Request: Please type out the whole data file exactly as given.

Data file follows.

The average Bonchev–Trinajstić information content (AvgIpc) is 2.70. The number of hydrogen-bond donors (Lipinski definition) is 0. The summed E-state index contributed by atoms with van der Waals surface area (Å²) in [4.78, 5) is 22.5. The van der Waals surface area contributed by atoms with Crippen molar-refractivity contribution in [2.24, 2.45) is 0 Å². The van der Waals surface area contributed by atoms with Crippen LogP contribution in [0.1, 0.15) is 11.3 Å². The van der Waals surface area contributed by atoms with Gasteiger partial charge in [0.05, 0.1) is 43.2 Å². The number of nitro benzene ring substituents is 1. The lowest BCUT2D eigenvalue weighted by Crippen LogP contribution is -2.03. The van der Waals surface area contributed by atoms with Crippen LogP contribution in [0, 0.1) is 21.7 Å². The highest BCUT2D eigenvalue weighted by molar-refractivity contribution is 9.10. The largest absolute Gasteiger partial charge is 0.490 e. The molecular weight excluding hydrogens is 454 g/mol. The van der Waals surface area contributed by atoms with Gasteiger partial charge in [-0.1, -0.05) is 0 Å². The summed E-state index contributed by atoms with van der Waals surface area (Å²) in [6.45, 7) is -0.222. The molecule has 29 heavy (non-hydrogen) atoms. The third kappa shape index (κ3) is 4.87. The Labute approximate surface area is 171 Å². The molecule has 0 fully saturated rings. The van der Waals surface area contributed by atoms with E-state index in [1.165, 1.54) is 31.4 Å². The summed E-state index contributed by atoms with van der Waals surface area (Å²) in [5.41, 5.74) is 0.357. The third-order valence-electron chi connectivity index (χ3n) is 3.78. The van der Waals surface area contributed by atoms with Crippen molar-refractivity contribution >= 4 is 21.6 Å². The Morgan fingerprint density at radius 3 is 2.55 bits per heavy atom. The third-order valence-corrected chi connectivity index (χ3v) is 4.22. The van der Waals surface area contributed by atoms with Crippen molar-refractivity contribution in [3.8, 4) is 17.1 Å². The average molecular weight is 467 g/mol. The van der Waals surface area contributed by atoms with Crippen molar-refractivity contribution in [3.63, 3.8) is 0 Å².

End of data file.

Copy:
The average Bonchev–Trinajstić information content (AvgIpc) is 2.70. The number of hydrogen-bond donors (Lipinski definition) is 0. The summed E-state index contributed by atoms with van der Waals surface area (Å²) in [4.78, 5) is 22.5. The van der Waals surface area contributed by atoms with Crippen molar-refractivity contribution in [2.24, 2.45) is 0 Å². The van der Waals surface area contributed by atoms with Crippen LogP contribution in [0.1, 0.15) is 11.3 Å². The van der Waals surface area contributed by atoms with Gasteiger partial charge in [0.05, 0.1) is 43.2 Å². The number of nitro benzene ring substituents is 1. The lowest BCUT2D eigenvalue weighted by Crippen LogP contribution is -2.03. The van der Waals surface area contributed by atoms with Crippen LogP contribution in [0, 0.1) is 21.7 Å². The highest BCUT2D eigenvalue weighted by molar-refractivity contribution is 9.10. The largest absolute Gasteiger partial charge is 0.490 e. The molecular weight excluding hydrogens is 454 g/mol. The van der Waals surface area contributed by atoms with Gasteiger partial charge in [-0.1, -0.05) is 0 Å². The summed E-state index contributed by atoms with van der Waals surface area (Å²) in [6.45, 7) is -0.222. The molecule has 29 heavy (non-hydrogen) atoms. The third kappa shape index (κ3) is 4.87. The Labute approximate surface area is 171 Å². The molecule has 0 fully saturated rings. The van der Waals surface area contributed by atoms with E-state index in [1.165, 1.54) is 31.4 Å². The summed E-state index contributed by atoms with van der Waals surface area (Å²) in [5.41, 5.74) is 0.357. The third-order valence-electron chi connectivity index (χ3n) is 3.78. The van der Waals surface area contributed by atoms with Crippen molar-refractivity contribution >= 4 is 21.6 Å². The Morgan fingerprint density at radius 3 is 2.55 bits per heavy atom. The third-order valence-corrected chi connectivity index (χ3v) is 4.22. The van der Waals surface area contributed by atoms with Crippen molar-refractivity contribution in [3.8, 4) is 17.1 Å². The average molecular weight is 467 g/mol. The van der Waals surface area contributed by atoms with Crippen molar-refractivity contribution in [3.63, 3.8) is 0 Å².